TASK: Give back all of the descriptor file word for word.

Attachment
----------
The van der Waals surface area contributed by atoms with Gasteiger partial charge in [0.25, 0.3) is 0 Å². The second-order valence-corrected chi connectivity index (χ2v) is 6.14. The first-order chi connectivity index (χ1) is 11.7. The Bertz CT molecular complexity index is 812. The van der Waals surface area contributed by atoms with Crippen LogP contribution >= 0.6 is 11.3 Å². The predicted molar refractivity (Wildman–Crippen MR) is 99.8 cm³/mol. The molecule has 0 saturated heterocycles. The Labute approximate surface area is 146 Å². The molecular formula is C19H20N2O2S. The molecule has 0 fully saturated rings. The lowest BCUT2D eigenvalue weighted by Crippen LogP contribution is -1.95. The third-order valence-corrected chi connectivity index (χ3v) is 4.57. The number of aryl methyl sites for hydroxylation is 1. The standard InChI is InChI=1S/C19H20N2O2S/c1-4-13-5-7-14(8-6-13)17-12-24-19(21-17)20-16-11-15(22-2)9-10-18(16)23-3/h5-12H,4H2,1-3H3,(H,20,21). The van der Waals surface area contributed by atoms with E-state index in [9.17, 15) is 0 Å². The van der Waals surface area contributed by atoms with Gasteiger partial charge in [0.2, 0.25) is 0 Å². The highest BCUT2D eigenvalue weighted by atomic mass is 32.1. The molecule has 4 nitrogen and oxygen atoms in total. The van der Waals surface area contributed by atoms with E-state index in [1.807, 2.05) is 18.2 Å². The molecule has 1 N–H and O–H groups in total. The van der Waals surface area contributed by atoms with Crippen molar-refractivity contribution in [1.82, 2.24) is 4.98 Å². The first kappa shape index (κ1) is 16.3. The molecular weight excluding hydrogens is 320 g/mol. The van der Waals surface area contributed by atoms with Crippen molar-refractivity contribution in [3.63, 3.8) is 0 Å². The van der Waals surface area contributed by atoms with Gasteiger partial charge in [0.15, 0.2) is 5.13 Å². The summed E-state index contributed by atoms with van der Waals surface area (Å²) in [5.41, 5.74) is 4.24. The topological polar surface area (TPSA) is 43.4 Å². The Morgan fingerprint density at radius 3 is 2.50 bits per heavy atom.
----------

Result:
The van der Waals surface area contributed by atoms with Gasteiger partial charge in [0.25, 0.3) is 0 Å². The second-order valence-corrected chi connectivity index (χ2v) is 6.14. The first-order chi connectivity index (χ1) is 11.7. The Bertz CT molecular complexity index is 812. The van der Waals surface area contributed by atoms with Crippen LogP contribution >= 0.6 is 11.3 Å². The predicted molar refractivity (Wildman–Crippen MR) is 99.8 cm³/mol. The molecule has 0 saturated heterocycles. The Labute approximate surface area is 146 Å². The molecular formula is C19H20N2O2S. The molecule has 0 fully saturated rings. The lowest BCUT2D eigenvalue weighted by Crippen LogP contribution is -1.95. The third-order valence-corrected chi connectivity index (χ3v) is 4.57. The number of aryl methyl sites for hydroxylation is 1. The standard InChI is InChI=1S/C19H20N2O2S/c1-4-13-5-7-14(8-6-13)17-12-24-19(21-17)20-16-11-15(22-2)9-10-18(16)23-3/h5-12H,4H2,1-3H3,(H,20,21). The van der Waals surface area contributed by atoms with E-state index in [9.17, 15) is 0 Å². The van der Waals surface area contributed by atoms with Gasteiger partial charge in [0.2, 0.25) is 0 Å². The highest BCUT2D eigenvalue weighted by atomic mass is 32.1. The molecule has 4 nitrogen and oxygen atoms in total. The van der Waals surface area contributed by atoms with E-state index in [1.807, 2.05) is 18.2 Å². The molecule has 1 N–H and O–H groups in total. The van der Waals surface area contributed by atoms with Crippen molar-refractivity contribution in [1.82, 2.24) is 4.98 Å². The first kappa shape index (κ1) is 16.3. The molecular weight excluding hydrogens is 320 g/mol. The van der Waals surface area contributed by atoms with Crippen molar-refractivity contribution in [3.63, 3.8) is 0 Å². The van der Waals surface area contributed by atoms with Gasteiger partial charge in [0.15, 0.2) is 5.13 Å². The summed E-state index contributed by atoms with van der Waals surface area (Å²) in [5.41, 5.74) is 4.24. The topological polar surface area (TPSA) is 43.4 Å². The Morgan fingerprint density at radius 3 is 2.50 bits per heavy atom.